Beat the remaining egg in a small bowl and add a small splash of water.  Brush the egg wash on the outside of the dough, including the sides.

Bake in the oven (on a middle rack) for 30 minutes.

Remove the cookie loaves from the oven and turn the oven down to 325 degrees.  Let the loaves cool for a few minutes (allowing the oven to reduce in temperature as well) and then cut them up on the diagonal in approximately 1″ wide pieces.

Turn them on their sides and return to the oven for ten more minutes.  If you live in a damp climate, as I do, I recommend turning your oven off after ten minutes but let the cookies completely cool down inside the oven.  The texture of these cookies is definitely hard and crisp enough to encourage dipping, but if your air is generally a little damp then the cookies may not achieve as satisfying a dryness as is desired.  When they’ve completely cooled store them in an air-tight container.

Recipe Notes: I think the egg wash is important here, but I hate that one recipe of these only uses about half of the beaten egg.  So if you want to be extra thrifty, I suggest doing a double batch at a time.  Each recipe makes about 24 biscotti (depending on how thickly you cut them) so if 48 biscotti sounds extreme- freeze half of them for later or share them with others!  If you’re out of vanilla extract (as I am right now!) you can scrape some vanilla bean seeds into the eggs and let them sit for ten or fifteen minutes.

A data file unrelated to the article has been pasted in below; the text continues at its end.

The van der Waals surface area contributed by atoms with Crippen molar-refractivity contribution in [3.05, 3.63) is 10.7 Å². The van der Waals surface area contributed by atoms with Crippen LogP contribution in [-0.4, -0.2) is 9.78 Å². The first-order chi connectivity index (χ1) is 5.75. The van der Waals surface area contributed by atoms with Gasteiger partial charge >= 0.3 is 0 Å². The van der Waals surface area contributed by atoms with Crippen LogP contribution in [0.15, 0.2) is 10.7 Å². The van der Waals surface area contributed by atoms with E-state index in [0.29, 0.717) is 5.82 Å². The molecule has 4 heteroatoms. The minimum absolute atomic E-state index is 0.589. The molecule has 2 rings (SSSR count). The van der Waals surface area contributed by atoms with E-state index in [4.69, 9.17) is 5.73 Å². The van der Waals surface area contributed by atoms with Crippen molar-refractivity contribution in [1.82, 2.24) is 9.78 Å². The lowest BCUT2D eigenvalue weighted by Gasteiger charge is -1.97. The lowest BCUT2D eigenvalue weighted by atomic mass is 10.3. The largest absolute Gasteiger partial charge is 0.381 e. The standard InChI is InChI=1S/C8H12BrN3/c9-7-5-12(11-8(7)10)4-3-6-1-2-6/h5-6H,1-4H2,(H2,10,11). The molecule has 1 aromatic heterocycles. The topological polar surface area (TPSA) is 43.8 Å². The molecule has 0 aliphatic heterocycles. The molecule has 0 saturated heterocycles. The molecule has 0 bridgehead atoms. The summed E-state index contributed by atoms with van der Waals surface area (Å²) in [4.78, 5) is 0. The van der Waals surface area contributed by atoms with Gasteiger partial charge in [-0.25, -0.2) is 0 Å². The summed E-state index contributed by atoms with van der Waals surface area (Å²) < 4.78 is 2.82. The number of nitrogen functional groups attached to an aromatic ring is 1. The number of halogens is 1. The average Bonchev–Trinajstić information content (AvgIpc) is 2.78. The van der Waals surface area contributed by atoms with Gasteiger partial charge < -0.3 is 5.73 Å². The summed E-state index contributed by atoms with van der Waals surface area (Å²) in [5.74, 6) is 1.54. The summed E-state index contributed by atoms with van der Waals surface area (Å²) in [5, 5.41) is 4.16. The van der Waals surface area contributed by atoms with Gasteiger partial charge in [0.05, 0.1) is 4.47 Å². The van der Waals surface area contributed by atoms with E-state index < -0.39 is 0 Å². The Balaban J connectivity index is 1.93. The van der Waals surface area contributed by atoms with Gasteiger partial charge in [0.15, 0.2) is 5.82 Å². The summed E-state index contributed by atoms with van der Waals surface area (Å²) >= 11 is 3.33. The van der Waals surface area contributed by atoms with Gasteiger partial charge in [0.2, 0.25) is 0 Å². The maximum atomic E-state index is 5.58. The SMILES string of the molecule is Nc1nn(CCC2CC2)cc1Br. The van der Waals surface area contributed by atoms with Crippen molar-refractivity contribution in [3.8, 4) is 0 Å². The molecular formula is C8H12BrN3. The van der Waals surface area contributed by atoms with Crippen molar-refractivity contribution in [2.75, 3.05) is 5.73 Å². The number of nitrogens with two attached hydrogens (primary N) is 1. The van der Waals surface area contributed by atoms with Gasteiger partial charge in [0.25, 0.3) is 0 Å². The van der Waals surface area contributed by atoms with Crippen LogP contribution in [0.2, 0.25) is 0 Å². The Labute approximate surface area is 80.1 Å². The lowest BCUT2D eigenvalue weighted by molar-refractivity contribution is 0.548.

*So unless I get one of my friends who are excellent cooks to do a hollandaise sauce recipe for Stitch and Boots, there won’t be one.  I can’t stand any sauce made up primarily of egg yolks.  Mrs. Carlton?  Mrs. Evich?  Mrs. Lagarde?  Any of you up for the challenge?


Peanut Butter Chocolate Chip Cookie Recipe

Because I have an excessively picky eater to feed who doesn’t eat enough protein, I am always looking for ways to get more into him.  He has a huge sweet tooth and when it was established that he likes peanut butter cookies I went on a search for the recipe with the most peanut butter and the least amount of sugar.  Naturally I had to adapt what I found and this recipe is the one that has evolved and become our standard.


These cookies don’t spread so you have to push them down a little bit after making them into a ball.  It isn’t necessary to make the classic hash marks with a fork, but I enjoy doing it this way.


Each cookie is about an inch and a half in size when baked.

This is the color the bottom should be when you take them out- a nice deep golden without being too dark or too light.

Peanut Butter Chocolate Chip Cookie Recipe

yield: approximately 60 cookies


1/2 pound (2 sticks) butter, softened

1/4 cup granulated sugar

1 1/4 cups light-brown sugar

1 1/2 cups smooth peanut butter

2 large eggs

1 tsp vanilla extract

2 1/2 cups unbleached all-purpose flour

1 1/2 tsp baking soda

1/2 tsp salt

6 oz mini chocolate chips


Preheat oven to 350 degrees.  Cream the butter and sugars together in a big bowl until they are fluffy and light yellow.  Add the peanut butter and continue beating until it is completely blended with the butter.  Next beat in the eggs, one at a time, and then add the vanilla.

In a separate medium-size bowl whisk together the flour, baking soda, and salt.  Gradually stir the flour in with the wet ingredients until completely incorporated.  Add the chocolate chips and mix them into the dough thoroughly.

Line a baking sheet with parchment paper.  To form the cookies use about a table-spoon of dough and roll it in the palm of your hand to form a ball.  Place it on the cookie sheet and flatten it gently with either a fork or your hand.